in print
52
Lament
Stories about sorrow, grief, and a god who weeps with us
Stories about sorrow, grief, and a god who weeps with us
The Importance of Sadness

TO THIS DAY, I can't quite say what it is that brought me out of depression a few years ago.

Our Stories of Suffering
Rejecting the Silence of the Model Minority to Make Space for Lament

A FEW YEARS ago, a friend was working on a documentary on the immigrant story. He asked if he could tell parts of my childhood story of growing up in an inner-city neighborhood in Baltimore.

A Black Man's Lament, A Church's Reply

SOMETHING IN ME broke when I heard about Eric Garner. As I watched the cell phone footage of police officer Eric Pantaleo choking the life out of him, it was like I was watching a summary of America's relationship with Black people.

When Bad News Becomes Deafening

I GREW UP in a Korean household where the news was always on in the background. It would play in Korean, so I distinctly remember not understanding what was happening.

Grieving Alone Together

MY BROTHER DIDN'T REALIZE Mom had died until her funeral. The relatives still say that it was better for him not to experience that final moment when she died of Stage IV pancreatic cancer. Who knows if they were right.

The Dark Voice

I CAN STILL vividly recall the night I knelt by the side of my bed begging God that I didn't want to be gay anymore. Tears were pouring down my face as I struggled to get my words out past the choking sobs.

Embracing Sadness to Find Joy

I WAS 15 years old when I began a relationship with a man 10 years my senior. He was the youth leader at my church.

Seeking Help

Awake, O Sleeper

I GRADUATED high school with over 30 unexcused absences from classes — each red mark an indictment on a day that I physically couldn't bring myself to get out of bed.

TO THIS DAY, I can't quite say what it is that brought me out of depression a few years ago. 

I had come home with shingles after a whirlwind of a year living abroad, leaving behind responsibilities and relationships I had invested so much in.

I remember constantly lying in bed, in pain and insignificant. I remember thinking how unlovable I was, with no way to prove or show my worth otherwise. I remember crying out to God for some sign to the contrary. 

No reply. No divine revelation or warming happiness that miraculously flooded my body to confirm that elusive truth that yes, I was loved by God no matter what.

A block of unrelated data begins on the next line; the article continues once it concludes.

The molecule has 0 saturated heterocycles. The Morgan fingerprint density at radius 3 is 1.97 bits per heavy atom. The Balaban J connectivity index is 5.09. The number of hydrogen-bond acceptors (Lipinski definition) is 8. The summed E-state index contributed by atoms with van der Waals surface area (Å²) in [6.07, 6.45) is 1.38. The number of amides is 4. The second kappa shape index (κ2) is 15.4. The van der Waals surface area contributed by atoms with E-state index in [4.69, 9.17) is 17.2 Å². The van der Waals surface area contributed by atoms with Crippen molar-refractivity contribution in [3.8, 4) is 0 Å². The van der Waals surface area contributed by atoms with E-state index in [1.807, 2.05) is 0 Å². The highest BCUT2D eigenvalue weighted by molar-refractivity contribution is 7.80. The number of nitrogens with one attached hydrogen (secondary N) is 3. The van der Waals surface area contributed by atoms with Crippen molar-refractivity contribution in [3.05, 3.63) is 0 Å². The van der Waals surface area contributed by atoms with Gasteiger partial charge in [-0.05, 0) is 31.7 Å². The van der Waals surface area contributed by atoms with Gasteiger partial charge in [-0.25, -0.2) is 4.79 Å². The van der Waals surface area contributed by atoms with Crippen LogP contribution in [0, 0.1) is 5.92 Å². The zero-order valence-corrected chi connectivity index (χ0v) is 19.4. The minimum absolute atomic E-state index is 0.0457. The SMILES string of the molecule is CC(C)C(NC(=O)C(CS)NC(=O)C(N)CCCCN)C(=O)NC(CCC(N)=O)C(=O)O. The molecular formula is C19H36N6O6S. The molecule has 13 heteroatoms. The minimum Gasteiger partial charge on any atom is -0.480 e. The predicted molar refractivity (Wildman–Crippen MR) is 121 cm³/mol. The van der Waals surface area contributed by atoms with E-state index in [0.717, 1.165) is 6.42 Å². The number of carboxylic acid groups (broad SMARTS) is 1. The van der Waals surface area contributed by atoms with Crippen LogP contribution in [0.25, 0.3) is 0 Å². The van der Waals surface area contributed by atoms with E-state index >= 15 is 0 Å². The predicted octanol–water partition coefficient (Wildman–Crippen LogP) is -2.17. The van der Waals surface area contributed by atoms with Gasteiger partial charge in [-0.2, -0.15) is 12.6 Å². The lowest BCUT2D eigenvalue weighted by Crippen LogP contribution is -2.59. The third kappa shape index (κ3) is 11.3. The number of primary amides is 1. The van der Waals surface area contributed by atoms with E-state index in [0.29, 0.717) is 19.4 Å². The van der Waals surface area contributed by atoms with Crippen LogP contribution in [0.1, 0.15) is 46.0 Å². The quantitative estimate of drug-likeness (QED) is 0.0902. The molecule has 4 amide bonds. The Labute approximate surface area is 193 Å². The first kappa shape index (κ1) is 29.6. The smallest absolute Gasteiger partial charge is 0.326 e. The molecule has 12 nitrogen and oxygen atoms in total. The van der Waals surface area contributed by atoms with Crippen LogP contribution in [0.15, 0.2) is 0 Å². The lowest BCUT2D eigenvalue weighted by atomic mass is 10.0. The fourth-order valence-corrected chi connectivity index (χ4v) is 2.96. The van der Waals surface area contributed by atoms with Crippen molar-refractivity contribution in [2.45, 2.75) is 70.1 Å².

I had heard of stories before, of people being found by God at their worst and how their lives turned around afterwards once they felt the power of His unconditional love.

Not so for me. 

Instead, I remember my face buried in white and yellow flowers, hugging them in a vase for dear life, a tangible sign that my friends still loved me. I remember lots of boba and green milk tea as I tried to nurse myself back to life. All of which was my attempt to say to myself, "Stop being sad. Be happy instead." Rather than abiding in my sadness to see how God might meet me, I fled from it by focusing on the more positive moments so that I could move on, anxious to function again.

Rather than abiding in my sadness to see how God might meet me, I fled from it by focusing on the more positive moments so that I could move on, anxious to function again.

Since then, my main priority has been to put that dark place as far behind me as possible and never return again. Even as I try to think back, my mind convulsively retreats in self-preservation, tripping over denial and panic, waving a "Not beyond this point!" sign along the way.

In my hurry to get past my sadness, had I missed out on something truly life-changing? By not investigating how I was interacting with my sadness while I was in it, had I lost a unique opportunity — to persist in sticking around, even if it hurt, to see what else God had to say?

Sadness is an innate part of human experience, one that even Jesus Himself did not escape. Yet, our knee jerk reaction is to want to avoid it at all costs, trying to jump to joy or hope too quickly. It's inconvenient, nebulous, and can be life-saving in one form or self-destructive in another. But in function, it is a valuable feeling, a physical and emotional sign that something is not all right, and a first acknowledging step toward wholeness.

It is a valuable feeling, a physical and emotional sign that something is not all right, and a first acknowledging step toward wholeness.

Stay a while. Uncomfortably linger with us in sadness, in all its many nuances. Maybe in the din of pain and suffering, you will hear something you needed to hear — something beautiful, worthy, and human.

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